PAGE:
Breaking News Bar
updated: 10/23/2012 5:10 PM

Abatements, refinancing could cut interest; refunding could extend payments out

Success - Article sent! close

Should the Geneva school district continue with its new policy of using education fund reserves to pay part of its debt?

And should it consider refunding or refinancing some of that debt, to try to keep the annual debt payment relatively flat?

Options for all were outlined Monday night in what has become an annual report from representative from William Blair and Associates. The firm advises the school board on bond issues.

The district owes $141 million in principal and $165.6 million in interest on the money it has borrowed.

Interest rates on some of the debt are as high as 9 percent, and much of the debt ($100.6 million total principal and interest) is noncallable, meaning the district can't simply refinance it at a lower interest rate. It could, however, refund about $60.6 million of the debt, by extending payments out three more years. It would have to buy back the bonds, then issue new bonds for a longer term; it would also have to put money in an escrow account, of which some would have to be repaid to the original bondholders.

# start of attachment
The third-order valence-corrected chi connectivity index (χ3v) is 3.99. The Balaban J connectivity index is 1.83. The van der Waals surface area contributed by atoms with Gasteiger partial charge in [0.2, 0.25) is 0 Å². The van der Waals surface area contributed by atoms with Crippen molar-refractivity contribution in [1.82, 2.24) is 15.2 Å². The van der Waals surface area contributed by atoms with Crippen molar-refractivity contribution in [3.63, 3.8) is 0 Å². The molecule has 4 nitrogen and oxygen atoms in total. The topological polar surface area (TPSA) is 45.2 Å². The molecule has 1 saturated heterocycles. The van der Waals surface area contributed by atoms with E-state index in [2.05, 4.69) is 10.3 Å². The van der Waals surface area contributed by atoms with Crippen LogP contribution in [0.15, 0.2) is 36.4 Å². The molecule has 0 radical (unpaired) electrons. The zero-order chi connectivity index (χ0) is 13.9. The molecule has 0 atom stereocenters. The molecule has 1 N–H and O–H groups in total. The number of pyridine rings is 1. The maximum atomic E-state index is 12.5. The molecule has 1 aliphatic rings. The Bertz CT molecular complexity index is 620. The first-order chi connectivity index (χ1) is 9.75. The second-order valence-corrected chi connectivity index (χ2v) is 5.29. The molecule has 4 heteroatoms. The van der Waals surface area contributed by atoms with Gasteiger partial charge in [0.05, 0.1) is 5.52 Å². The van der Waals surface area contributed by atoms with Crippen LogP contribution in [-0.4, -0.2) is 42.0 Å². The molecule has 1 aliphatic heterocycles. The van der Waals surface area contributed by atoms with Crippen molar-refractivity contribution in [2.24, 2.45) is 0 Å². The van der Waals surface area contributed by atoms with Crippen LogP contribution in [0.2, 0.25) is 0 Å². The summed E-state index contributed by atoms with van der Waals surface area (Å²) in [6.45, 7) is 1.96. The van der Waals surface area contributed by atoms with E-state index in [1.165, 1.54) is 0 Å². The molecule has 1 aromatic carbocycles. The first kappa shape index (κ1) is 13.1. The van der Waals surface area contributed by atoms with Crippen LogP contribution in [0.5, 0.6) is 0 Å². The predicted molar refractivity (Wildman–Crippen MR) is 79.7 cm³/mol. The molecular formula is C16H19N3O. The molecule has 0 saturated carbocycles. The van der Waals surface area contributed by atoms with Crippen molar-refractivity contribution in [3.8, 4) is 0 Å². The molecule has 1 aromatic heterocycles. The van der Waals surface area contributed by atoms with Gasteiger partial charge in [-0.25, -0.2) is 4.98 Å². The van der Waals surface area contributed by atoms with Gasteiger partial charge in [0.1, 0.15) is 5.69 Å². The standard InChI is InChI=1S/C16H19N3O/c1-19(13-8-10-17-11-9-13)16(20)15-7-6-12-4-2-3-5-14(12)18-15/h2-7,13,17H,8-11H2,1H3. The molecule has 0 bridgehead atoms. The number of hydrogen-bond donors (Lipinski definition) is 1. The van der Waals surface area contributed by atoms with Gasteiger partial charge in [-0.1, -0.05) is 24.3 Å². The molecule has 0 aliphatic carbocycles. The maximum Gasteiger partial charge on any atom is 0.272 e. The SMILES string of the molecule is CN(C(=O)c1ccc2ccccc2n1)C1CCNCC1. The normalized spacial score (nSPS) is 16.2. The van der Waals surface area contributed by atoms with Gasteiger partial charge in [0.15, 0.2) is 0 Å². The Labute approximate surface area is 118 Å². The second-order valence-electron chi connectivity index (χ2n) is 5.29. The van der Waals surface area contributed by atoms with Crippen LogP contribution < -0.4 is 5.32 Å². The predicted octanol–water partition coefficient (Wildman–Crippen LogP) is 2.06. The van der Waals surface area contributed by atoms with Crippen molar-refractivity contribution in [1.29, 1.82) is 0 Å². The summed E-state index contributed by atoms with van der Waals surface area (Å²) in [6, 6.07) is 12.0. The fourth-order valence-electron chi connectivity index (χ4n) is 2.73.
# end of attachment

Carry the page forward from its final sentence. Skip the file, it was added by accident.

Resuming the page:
Doing so would help to keep the tax levy for debt service from rising dramatically.

The levy for debt service is expected to climb from $17.3 million in the 2012 property tax levy (collected in 2013) to $24.92 million in the 2019 levy (collected in 2020). This is built on the assumption that the district's equalized assessed valuation stops declining and starts growing at a rate of 4 percent annually, and that the district is able to increase its levy by the rate of inflation and include new property in the equation.

The school board decided in February to keep the reserve in the education fund at $15 million, and to use anything above that to pay debt. It anticipates having more than $3 million to do so once the books are closed on fiscal year 2012, which ended June 30.

The projections presented Monday for continuing such abatements do not include any increases in salary or certified staff. The district is negotiating a new contract with teachers and other certified workers.

The board's finance committee will consider the proposals at a meeting yet to be scheduled, but likely to be held before its regular November meeting, according to Donna Oberg, assistant superintendent for business services.

The presentation is available on the district's website,

Article Comments ()
Guidelines: Keep it civil and on topic; no profanity, vulgarity, slurs or personal attacks. People who harass others or joke about tragedies will be blocked. If a comment violates these standards or our terms of service, click the X in the upper right corner of the comment box. To find our more, read our FAQ.